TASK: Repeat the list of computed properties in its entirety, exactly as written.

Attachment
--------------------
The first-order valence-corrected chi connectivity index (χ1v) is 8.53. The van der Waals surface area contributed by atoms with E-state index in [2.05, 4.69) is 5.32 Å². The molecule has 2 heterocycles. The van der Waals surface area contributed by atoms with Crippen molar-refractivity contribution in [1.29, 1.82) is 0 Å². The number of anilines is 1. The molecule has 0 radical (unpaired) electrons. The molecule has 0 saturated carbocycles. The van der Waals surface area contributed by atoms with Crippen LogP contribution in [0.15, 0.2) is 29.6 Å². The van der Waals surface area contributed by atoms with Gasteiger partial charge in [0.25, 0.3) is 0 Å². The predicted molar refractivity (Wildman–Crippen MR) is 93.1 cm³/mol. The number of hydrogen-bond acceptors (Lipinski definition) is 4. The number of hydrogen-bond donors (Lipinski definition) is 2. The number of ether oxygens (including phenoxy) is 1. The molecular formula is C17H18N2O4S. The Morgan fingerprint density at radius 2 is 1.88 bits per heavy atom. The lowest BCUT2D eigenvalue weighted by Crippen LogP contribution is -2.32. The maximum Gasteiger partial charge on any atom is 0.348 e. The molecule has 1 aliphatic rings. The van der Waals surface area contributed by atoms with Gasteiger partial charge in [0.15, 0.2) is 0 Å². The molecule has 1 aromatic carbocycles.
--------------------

The first-order valence-corrected chi connectivity index (χ1v) is 8.53. The van der Waals surface area contributed by atoms with E-state index in [2.05, 4.69) is 5.32 Å². The molecule has 2 heterocycles. The van der Waals surface area contributed by atoms with Crippen molar-refractivity contribution in [1.29, 1.82) is 0 Å². The number of anilines is 1. The molecule has 0 radical (unpaired) electrons. The molecule has 0 saturated carbocycles. The van der Waals surface area contributed by atoms with Crippen LogP contribution in [0.15, 0.2) is 29.6 Å². The van der Waals surface area contributed by atoms with Gasteiger partial charge in [0.25, 0.3) is 0 Å². The predicted molar refractivity (Wildman–Crippen MR) is 93.1 cm³/mol. The number of hydrogen-bond acceptors (Lipinski definition) is 4. The number of hydrogen-bond donors (Lipinski definition) is 2. The number of ether oxygens (including phenoxy) is 1. The molecular formula is C17H18N2O4S. The Morgan fingerprint density at radius 2 is 1.88 bits per heavy atom. The lowest BCUT2D eigenvalue weighted by Crippen LogP contribution is -2.32. The maximum Gasteiger partial charge on any atom is 0.348 e. The molecule has 1 aliphatic rings. The van der Waals surface area contributed by atoms with Gasteiger partial charge in [0.15, 0.2) is 0 Å². The molecule has 1 aromatic carbocycles.